A study suggests religion might have arisen to protect certain reproductive strategies, like long-term partnership.
Salon.com / By Tracy Clark-Flory – Alternet.org
Casual sex, homosexuality, birth control, abortion — this isn’t just a list of topics to avoid bringing up over Thanksgiving dinner. A new study suggests that a person’s views on these subjects predict their religious beliefs. Jason Weeden and Robert Kurzban from the University of Pennsylvania found that conservative views on sex and reproductive rights are associated with greater religiosity.
It’s not too surprising that a dude who thinks abortion is evil would express stronger religious convictions than a man who supports reproductive rights. Nor is it shocking that a woman who finds casual sex immoral would identify as more religious than a lady who is down with one-night stands. What’s most interesting here is that more conservative views about sex were far more predictive of religiosity than even attitudes against anti-social behaviors like lying, cheating and stealing.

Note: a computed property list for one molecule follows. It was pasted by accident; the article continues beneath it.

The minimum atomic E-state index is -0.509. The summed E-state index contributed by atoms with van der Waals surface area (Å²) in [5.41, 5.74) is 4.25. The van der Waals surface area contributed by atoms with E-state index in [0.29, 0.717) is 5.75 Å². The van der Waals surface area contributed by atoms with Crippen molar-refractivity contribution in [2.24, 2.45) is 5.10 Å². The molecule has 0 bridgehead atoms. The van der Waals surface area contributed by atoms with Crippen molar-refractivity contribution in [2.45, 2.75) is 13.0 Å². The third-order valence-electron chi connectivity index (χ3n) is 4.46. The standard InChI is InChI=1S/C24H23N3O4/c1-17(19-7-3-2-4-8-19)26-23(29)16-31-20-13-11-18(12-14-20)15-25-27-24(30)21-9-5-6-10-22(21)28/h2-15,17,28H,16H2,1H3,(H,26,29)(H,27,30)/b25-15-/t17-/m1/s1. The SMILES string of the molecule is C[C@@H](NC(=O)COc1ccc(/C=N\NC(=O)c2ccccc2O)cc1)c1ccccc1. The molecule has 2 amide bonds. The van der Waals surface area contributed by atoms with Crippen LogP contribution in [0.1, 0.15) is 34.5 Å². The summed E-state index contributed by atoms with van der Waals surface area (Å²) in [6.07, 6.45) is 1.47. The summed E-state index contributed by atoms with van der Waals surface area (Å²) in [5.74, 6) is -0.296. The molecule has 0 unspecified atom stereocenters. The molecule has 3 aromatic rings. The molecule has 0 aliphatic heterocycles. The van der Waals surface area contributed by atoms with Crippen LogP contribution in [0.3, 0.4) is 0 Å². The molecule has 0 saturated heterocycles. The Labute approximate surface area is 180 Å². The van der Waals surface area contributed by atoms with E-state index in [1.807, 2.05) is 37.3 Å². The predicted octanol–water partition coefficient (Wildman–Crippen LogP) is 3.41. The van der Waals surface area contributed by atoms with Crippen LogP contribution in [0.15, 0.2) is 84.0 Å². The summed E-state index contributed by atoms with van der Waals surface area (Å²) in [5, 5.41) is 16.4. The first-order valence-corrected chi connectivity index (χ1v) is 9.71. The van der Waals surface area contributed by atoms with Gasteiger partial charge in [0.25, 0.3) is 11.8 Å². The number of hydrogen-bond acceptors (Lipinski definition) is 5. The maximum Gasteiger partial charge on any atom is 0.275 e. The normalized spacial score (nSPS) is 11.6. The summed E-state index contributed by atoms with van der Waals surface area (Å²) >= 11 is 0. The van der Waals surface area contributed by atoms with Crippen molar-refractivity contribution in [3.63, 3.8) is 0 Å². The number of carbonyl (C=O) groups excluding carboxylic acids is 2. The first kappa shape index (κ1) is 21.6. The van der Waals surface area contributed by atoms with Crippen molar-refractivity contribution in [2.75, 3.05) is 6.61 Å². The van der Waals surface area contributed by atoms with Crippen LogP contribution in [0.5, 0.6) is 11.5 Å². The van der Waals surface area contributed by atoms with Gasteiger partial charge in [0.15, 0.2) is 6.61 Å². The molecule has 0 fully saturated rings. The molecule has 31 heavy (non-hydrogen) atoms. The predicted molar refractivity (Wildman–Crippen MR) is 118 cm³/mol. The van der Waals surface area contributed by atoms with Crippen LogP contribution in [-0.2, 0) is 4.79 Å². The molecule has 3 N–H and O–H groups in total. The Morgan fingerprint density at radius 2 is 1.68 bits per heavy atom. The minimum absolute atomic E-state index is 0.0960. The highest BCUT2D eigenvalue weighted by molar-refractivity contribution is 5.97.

As the paper puts it, “these ﬁndings run counter to the view that religiosity has a fundamental connection with cooperative morals” (i.e., beliefs about not screwing over thy neighbor). The dominant evolutionary theory regarding religion is that it thrived because “beliefs in invisible, rule-enforcing agents” — whether it’s a bearded white guy in the sky or a bevy of power-sharing gods — “increase believers’ compliance with cooperative norms, that this compliance provides an advantage to groups or individuals, and that these advantages have been crucial for the evolution and current ubiquity of religiosity and large-scale cooperation.”